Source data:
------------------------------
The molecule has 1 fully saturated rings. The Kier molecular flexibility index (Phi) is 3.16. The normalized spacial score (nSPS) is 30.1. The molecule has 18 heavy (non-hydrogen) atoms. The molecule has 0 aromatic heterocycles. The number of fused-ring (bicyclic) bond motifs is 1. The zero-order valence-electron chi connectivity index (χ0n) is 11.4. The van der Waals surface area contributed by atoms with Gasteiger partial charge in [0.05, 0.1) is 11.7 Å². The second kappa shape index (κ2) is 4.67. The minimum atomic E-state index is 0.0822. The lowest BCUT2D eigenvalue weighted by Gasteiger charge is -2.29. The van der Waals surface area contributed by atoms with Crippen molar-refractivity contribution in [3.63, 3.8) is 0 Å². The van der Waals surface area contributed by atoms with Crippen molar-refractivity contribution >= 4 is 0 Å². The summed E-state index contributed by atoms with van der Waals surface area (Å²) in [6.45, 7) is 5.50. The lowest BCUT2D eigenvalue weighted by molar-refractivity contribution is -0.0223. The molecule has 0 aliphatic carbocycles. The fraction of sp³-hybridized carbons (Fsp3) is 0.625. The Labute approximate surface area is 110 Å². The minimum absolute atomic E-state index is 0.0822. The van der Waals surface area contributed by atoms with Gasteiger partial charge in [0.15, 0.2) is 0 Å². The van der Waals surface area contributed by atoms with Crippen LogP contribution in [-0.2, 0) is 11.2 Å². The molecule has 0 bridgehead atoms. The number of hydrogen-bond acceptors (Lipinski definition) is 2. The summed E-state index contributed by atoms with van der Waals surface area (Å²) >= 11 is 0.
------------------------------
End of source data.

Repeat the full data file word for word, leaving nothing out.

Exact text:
The molecule has 1 fully saturated rings. The Kier molecular flexibility index (Phi) is 3.16. The normalized spacial score (nSPS) is 30.1. The molecule has 18 heavy (non-hydrogen) atoms. The molecule has 0 aromatic heterocycles. The number of fused-ring (bicyclic) bond motifs is 1. The zero-order valence-electron chi connectivity index (χ0n) is 11.4. The van der Waals surface area contributed by atoms with Gasteiger partial charge in [0.05, 0.1) is 11.7 Å². The second kappa shape index (κ2) is 4.67. The minimum atomic E-state index is 0.0822. The lowest BCUT2D eigenvalue weighted by Gasteiger charge is -2.29. The van der Waals surface area contributed by atoms with Crippen molar-refractivity contribution in [3.63, 3.8) is 0 Å². The van der Waals surface area contributed by atoms with Crippen molar-refractivity contribution >= 4 is 0 Å². The summed E-state index contributed by atoms with van der Waals surface area (Å²) in [6.45, 7) is 5.50. The lowest BCUT2D eigenvalue weighted by molar-refractivity contribution is -0.0223. The molecule has 0 aliphatic carbocycles. The fraction of sp³-hybridized carbons (Fsp3) is 0.625. The Labute approximate surface area is 110 Å². The minimum absolute atomic E-state index is 0.0822. The van der Waals surface area contributed by atoms with Gasteiger partial charge in [0.15, 0.2) is 0 Å². The van der Waals surface area contributed by atoms with Crippen LogP contribution in [-0.2, 0) is 11.2 Å². The molecule has 0 bridgehead atoms. The number of hydrogen-bond acceptors (Lipinski definition) is 2. The summed E-state index contributed by atoms with van der Waals surface area (Å²) >= 11 is 0.